Chapter 1.3.1

Handshaking Protocol

(c) Tobias Hossfeld (Aug 2021)

This script and the figures are part of the following book. The book is to be cited whenever the script is used (copyright CC BY-SA 4.0):
Tran-Gia, P. & Hossfeld, T. (2021). Performance Modeling and Analysis of Communication Networks - A Lecture Note. Würzburg University Press.

A sender sends messages to a receiver in the form of packets. According to a handshaking protocol, packets received without errors are acknowledged with a positive message (ACK: positive acknowledgment). If the transmission is incorrect, the recipient sends a negative acknowledgment (NAK: negative acknowledgment), whereupon the sender repeats the transmission of the corresponding packet. The process is repeated until the packet arrives at the receiver without any errors. Then, the next packet can be transmitted from sender to receiver. This simple handshaking protocol only allows a single packet to currently move over the communication channel.

Illustration of the handshaking protocol

The packet transmission time is indicated by $ T_N $ and the signal propagation delay from sender to receiver and back (round-trip time) is denoted by $\tau $. To model the handshaking protocol, the virtual transmission time $ T_V $ of a packet is determined first. The virtual transmission time is defined as the time actually required for the successful transmission of a packet. Let us assume a packet error probability $ p_B $ for any packet and that the error events are independent of one another. After a single transfer process, the transmission is successful with probability $ 1 - p_B $ and we obtain $ T_V = T_N + \tau $. With probability $ p_B $ the transmission is repeated, and $ T_V $ is increased by the time for a single (re-)transmission $ T_N + \ \tau $.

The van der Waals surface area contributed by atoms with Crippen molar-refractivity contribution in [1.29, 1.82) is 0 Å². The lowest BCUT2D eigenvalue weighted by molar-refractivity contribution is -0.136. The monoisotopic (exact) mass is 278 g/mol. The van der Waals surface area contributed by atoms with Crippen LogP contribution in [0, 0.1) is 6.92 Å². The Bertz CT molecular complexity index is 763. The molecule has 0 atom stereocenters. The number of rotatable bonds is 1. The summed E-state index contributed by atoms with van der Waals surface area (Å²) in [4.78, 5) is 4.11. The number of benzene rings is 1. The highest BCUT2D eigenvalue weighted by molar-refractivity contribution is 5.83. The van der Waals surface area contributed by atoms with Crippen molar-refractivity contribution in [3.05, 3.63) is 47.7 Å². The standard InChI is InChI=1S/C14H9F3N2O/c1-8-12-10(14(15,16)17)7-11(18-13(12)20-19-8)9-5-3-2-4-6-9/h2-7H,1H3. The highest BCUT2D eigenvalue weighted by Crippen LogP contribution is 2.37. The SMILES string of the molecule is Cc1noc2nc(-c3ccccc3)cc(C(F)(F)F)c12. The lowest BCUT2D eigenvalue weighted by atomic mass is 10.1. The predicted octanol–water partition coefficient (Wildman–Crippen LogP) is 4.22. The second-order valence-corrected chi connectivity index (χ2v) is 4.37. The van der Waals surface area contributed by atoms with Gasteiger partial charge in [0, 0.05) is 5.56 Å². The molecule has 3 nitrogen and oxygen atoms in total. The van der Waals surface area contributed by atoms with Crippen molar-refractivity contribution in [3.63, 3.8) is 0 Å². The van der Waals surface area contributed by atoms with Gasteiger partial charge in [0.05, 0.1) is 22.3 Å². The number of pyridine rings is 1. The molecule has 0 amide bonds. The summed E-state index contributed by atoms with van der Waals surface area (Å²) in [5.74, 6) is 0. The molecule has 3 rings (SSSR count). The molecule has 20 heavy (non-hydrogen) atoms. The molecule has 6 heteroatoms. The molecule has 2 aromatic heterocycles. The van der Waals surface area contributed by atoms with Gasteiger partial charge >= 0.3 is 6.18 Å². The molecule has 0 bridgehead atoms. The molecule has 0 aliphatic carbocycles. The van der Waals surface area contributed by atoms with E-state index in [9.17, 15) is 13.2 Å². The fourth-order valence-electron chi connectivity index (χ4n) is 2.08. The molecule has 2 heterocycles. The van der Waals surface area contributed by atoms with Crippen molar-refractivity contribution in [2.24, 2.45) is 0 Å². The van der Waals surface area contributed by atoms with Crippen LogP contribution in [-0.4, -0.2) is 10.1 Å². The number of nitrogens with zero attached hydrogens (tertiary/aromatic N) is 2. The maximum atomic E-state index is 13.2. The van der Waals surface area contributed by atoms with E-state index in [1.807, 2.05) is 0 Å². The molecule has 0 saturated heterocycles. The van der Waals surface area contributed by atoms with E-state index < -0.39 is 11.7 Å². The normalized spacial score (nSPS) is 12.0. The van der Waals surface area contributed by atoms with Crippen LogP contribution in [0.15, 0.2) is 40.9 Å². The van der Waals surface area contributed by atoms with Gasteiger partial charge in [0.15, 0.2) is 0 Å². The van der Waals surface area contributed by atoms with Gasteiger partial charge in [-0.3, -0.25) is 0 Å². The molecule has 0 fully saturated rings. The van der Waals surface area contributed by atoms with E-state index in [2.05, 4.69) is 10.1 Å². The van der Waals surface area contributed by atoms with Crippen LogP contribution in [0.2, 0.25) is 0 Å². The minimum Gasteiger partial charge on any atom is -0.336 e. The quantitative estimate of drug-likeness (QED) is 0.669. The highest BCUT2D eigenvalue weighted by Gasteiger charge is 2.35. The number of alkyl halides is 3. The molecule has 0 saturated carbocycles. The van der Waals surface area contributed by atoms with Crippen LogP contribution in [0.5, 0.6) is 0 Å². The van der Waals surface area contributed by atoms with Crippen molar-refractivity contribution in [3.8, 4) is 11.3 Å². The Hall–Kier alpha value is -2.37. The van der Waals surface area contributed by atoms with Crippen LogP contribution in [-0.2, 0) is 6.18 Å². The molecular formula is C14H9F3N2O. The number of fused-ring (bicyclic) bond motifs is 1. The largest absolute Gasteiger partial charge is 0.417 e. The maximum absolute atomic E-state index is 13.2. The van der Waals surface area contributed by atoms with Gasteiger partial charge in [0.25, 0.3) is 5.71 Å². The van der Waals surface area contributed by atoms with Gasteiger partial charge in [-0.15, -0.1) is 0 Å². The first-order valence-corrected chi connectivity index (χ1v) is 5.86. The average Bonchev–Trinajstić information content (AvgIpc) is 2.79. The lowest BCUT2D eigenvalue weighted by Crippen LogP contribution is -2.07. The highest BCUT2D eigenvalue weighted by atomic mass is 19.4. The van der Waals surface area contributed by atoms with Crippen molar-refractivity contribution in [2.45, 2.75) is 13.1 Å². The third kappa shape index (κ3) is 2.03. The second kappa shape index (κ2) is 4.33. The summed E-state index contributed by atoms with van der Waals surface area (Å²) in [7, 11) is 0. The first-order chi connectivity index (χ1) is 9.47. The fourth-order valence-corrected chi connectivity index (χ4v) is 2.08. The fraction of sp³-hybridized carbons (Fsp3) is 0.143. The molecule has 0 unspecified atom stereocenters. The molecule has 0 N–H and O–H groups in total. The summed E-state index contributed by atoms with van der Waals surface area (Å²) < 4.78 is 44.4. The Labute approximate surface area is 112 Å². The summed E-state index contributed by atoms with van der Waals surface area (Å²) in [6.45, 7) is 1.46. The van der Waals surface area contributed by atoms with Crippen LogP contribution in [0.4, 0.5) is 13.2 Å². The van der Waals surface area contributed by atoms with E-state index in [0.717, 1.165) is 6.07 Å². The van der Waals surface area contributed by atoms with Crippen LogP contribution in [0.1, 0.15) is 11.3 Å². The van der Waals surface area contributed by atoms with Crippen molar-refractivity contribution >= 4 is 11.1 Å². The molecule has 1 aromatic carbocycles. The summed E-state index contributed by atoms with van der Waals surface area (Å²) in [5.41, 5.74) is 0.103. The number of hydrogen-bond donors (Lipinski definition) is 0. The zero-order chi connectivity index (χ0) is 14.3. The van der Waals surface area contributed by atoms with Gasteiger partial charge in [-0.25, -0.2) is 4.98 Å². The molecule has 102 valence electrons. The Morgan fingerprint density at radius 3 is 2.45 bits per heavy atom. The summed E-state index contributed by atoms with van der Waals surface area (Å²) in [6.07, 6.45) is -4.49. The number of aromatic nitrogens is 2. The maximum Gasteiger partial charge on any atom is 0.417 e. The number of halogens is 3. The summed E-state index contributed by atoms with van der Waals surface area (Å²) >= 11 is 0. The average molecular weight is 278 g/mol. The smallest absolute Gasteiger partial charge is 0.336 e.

Mean Sojourn Time

Now, we consider that the packets are buffered and transmitted in a FIFO manner. We assume that the packets arrive according to a Poisson process with rate $\lambda$. The system is denoted as M/GI/1 delay system. The communication channel is occupied for the virtual transmission time $T_V$ with $R$ indicating the number of retransmissions of a packet. $R$ is a random variable (r.v.). Hence, the virtual transmission time (r.v.) reflects the service time of the system:

$T_V = (R+1)\cdot (T_N+\tau)$

The mean virtual transmission time is

$E[T_V] = \frac{T_N+\tau}{1-p_B}$

and the coefficient of variation of the virtual transmission time is

$c_{T_V} = {\sqrt{p_B}}$

The utilization of the system is

$\rho = \lambda \cdot E[T_V]$

which must $\rho<1$ for a stable system (otherwise overload).

Then, mean waiting time of the M/GI/1 delay system, see Chapter 5 (Tran-Gia & Hossfeld, 2021):

$E[W] = E[T_V] \frac{\rho(1+c_{T_V}^2)}{2(1-\rho)} = (T_N+\tau) \cdot \frac{1+p_B}{1-p_B} \cdot \frac{\rho}{2(1-\rho)}$